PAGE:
It’s way past time to put that Republican fairy tale called ”Investors and Job Creators Need Lower Taxes” to bed:
According to Republican gospel, taxes on investment must always be low, or else investors will simply sit on their money, refusing to do the very thing that could earn them more money. However, as David Abromowitz laid out in Bloobmerg View today, Mitt Romney’s tax returns undermine this argument.
After all, Romney made his fortune via investments made by Bain Capital, the private equity firm that he ran. And Bain’s investments between 1984 and 1999 “occurred when capital-gains rates were much higher than they are today. Yet Bain consistently attracted massive amounts of private capital, and thrived”…
[...] As billionaire investor Warren Buffett put it, “I have worked with investors for 60 years and I have yet to see anyone — not even when capital-gains rates were 39.9 percent in 1976-77 — shy away from a sensible investment because of the tax rate on the potential gain.” It’s worth remembering that it was conservative icon Ronald Reagan who completely equalized the tax treatment of investment and wage income, rejecting the argument that a lower capital gains rate was necessary to incentivize investment.
As Pat Garofalo noted earlier:
[Would the wealthy really] squirrel away their money under the mattress if the capital gains rate goes back to the level at which it was under Clinton? In fact, business investment was stronger under President Clinton that it was under President Bush. The overwhelming majority of capital gains go to the richest households. Keeping that rate so far below the rates applied to normal income is simply a giveaway to the wealthy that doesn’t boost the economy.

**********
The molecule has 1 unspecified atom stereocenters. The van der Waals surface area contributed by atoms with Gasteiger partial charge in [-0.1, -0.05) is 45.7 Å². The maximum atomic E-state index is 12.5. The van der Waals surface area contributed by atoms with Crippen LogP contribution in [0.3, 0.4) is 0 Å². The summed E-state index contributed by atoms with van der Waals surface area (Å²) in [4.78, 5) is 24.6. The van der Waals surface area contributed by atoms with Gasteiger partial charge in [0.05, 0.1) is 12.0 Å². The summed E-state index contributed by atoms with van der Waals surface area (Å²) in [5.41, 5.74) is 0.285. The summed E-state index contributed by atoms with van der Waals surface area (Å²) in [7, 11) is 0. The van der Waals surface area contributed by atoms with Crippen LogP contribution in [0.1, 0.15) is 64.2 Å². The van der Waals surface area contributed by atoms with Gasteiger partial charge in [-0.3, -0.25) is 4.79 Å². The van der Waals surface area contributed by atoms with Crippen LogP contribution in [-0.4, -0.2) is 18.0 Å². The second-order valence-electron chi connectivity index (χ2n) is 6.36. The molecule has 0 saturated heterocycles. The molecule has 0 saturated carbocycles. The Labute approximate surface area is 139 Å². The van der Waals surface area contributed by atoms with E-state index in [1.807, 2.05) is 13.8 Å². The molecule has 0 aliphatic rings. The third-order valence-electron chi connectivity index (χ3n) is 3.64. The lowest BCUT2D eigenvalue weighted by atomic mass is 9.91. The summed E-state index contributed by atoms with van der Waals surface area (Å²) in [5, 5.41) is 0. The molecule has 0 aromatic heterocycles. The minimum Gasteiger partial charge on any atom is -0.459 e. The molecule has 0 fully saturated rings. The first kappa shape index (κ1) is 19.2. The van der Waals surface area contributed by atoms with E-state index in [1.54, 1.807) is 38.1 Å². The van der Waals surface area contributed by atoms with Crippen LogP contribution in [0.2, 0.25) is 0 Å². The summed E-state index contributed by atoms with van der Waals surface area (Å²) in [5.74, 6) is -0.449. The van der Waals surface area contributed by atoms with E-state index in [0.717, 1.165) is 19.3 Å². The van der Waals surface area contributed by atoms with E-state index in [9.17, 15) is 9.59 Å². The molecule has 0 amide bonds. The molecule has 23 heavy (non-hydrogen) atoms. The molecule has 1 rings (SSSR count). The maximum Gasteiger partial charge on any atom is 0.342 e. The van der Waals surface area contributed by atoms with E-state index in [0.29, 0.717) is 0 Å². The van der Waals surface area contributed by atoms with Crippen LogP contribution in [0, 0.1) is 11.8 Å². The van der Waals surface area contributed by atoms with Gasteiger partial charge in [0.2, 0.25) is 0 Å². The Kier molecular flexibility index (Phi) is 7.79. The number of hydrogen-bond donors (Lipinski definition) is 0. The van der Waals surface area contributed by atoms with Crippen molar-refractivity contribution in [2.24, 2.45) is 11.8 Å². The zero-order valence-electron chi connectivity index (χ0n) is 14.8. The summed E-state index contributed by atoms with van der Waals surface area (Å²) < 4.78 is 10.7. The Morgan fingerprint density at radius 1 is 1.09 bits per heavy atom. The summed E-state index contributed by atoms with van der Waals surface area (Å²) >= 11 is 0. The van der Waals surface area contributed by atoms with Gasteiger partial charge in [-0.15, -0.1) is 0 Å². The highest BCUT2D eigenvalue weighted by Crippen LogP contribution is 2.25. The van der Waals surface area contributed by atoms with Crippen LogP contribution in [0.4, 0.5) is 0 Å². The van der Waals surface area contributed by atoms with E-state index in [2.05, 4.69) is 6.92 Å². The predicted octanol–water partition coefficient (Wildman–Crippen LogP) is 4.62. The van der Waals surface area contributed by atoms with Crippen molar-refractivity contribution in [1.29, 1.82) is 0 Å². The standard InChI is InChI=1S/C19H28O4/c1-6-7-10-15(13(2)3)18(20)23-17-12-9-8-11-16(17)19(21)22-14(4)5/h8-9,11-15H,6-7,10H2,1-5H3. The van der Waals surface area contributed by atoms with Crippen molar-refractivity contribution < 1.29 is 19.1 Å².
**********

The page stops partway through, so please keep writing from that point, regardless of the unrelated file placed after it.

And what’s Mitt Romney, the GOP’s preordained presidential candidate, have to offer? Nothing if you’re not in the top one percent. For the rest of us, it’s the same old bottom to top income redistribution scheme — only more so:
While Romney would make these two groups — the poorest 125 million Americans — pay higher taxes, the top 60 percent all would get tax cuts. The top tenth of one percent would save, on average, $464,000 a year, the Tax Policy Center’s analysis says.
His plan gives one third of his tax cuts to the top tenth of one percent of taxpayers. By comparison, Bush gave this group only one eighth of his cuts.
Romney would also eliminate estate and gift taxes, a policy that I believe would damage the spirit of striving that has served us so well until now, replacing it with a new era of dynastic wealth.
Can you imagine? Romney and the GOP might as well just say, “Let them eat austerity.” What an outrage.